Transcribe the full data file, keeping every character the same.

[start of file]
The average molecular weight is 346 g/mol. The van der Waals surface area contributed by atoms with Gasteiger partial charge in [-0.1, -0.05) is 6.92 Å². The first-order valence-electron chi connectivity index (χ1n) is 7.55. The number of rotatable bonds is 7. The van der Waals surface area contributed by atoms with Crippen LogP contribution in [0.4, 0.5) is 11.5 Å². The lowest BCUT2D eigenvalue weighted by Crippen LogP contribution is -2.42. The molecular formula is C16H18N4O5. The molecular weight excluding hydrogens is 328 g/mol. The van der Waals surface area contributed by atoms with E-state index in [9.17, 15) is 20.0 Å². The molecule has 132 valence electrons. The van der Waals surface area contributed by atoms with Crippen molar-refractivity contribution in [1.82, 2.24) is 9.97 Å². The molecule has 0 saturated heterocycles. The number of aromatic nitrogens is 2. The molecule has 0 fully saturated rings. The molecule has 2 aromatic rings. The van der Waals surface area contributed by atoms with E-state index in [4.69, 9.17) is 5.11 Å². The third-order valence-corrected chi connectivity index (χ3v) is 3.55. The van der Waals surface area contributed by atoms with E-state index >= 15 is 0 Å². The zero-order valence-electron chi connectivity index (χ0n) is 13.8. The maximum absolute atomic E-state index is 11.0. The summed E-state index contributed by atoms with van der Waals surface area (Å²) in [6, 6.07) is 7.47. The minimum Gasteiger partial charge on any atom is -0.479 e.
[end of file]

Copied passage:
The average molecular weight is 346 g/mol. The van der Waals surface area contributed by atoms with Gasteiger partial charge in [-0.1, -0.05) is 6.92 Å². The first-order valence-electron chi connectivity index (χ1n) is 7.55. The number of rotatable bonds is 7. The van der Waals surface area contributed by atoms with Crippen LogP contribution in [0.4, 0.5) is 11.5 Å². The lowest BCUT2D eigenvalue weighted by Crippen LogP contribution is -2.42. The molecular formula is C16H18N4O5. The molecular weight excluding hydrogens is 328 g/mol. The van der Waals surface area contributed by atoms with E-state index in [9.17, 15) is 20.0 Å². The molecule has 132 valence electrons. The van der Waals surface area contributed by atoms with Crippen molar-refractivity contribution in [1.82, 2.24) is 9.97 Å². The molecule has 0 saturated heterocycles. The number of aromatic nitrogens is 2. The molecule has 0 fully saturated rings. The molecule has 2 aromatic rings. The van der Waals surface area contributed by atoms with E-state index in [4.69, 9.17) is 5.11 Å². The third-order valence-corrected chi connectivity index (χ3v) is 3.55. The van der Waals surface area contributed by atoms with E-state index >= 15 is 0 Å². The zero-order valence-electron chi connectivity index (χ0n) is 13.8. The maximum absolute atomic E-state index is 11.0. The summed E-state index contributed by atoms with van der Waals surface area (Å²) in [6, 6.07) is 7.47. The minimum Gasteiger partial charge on any atom is -0.479 e.